[swift-dev] Measuring MEAN Performance (was: Questions about Swift-CI)
atrick at apple.com
Tue Jun 13 01:51:01 CDT 2017
> On Jun 12, 2017, at 10:36 PM, Pavol Vaskovic <pali at pali.sk> wrote:
> As the next two paragraphs after the part you quoted go on explaining, I'm hoping that with this approach we could adaptively sample the benchmark until we get stable population, but starting from lower iteration count.
> If the Python implementation bears this out, the proper solution would be to change the implementation in DriverUtil.swift, from the current ~1s run adaptive num-iters to more finer grained runs. We'd be gathering more smaller samples, tossing out anomalies as we go until we gather stable sample population (with low coefficient of variation) or run out of the allotted time.
~1s might be longer than necessary for the benchmarks with cheap setup. Another option is for the benchmark to call back to the Driver’s “start button” after setup. With no setup work, I think 200 ms is a bare minimum if we care about changes in the 1% range.
I’m confused though because I thought we agreed that all samples need to run with exactly the same number of iterations. So, there would be one short run to find the desired num_iters for each benchmark, then each subsequent invocation of the benchmark harness would be handed num_iters as input.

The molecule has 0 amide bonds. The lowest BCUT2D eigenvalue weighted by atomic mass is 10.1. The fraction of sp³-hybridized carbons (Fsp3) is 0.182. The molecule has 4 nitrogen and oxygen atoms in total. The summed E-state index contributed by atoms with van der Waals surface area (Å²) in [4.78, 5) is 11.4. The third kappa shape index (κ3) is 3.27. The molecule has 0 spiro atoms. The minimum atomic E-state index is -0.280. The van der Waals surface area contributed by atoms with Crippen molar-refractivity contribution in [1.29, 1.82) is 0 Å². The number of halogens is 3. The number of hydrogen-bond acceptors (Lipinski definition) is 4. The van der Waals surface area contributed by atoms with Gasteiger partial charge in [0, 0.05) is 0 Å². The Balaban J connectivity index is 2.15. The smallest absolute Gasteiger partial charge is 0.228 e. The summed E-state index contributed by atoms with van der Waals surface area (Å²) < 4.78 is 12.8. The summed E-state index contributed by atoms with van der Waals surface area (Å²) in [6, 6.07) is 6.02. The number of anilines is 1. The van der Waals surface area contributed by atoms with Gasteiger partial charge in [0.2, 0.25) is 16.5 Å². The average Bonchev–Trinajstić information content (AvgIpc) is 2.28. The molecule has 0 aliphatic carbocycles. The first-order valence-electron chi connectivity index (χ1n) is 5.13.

> This has a potential to speed up the benchmark suite with more intelligent management of the measurements, instead of using brute force of super-long runtime to drown out the errors as we do currently.
> (I am aware of various aspects this approach might introduce that have the potential to mess with the caching: time measurement itself, more frequent logging - this would currently rely on --verbose mode, invoking Benchmark_O from Python…)
> The proof is in the pudding, so I guess we'll learn if this approach would work this week, when I hammer the implementation down in Python for demonstration.
> On Tue, 13 Jun 2017 at 03:19, Andrew Trick <atrick at apple.com <mailto:atrick at apple.com>> wrote:
>> On Jun 12, 2017, at 4:45 PM, Pavol Vaskovic <pali at pali.sk <mailto:pali at pali.sk>> wrote:
>> I have sketched an algorithm for getting more consistent test results, so far its in Numbers. I have ran the whole test suite for 100 samples and observed the varying distribution of test results. The first result is quite often an outlier, with subsequent results being quicker. Depending on the "weather" on the test machine, you sometimes measure anomalies. So I'm tracking the coefficient of variance from the sample population and purging anomalous results when it exceeds 5%. This results in solid sample population where standard deviation is a meaningful value, that can be use in judging the significance of change between master and branch.
> That’s a reasonable approach for running 100 samples. I’m not sure how it fits with the goal of minimizing turnaround time. Typically you don’t need more than 3 samples (keeping in mind were usually averaging over thousands of iterations per sample).
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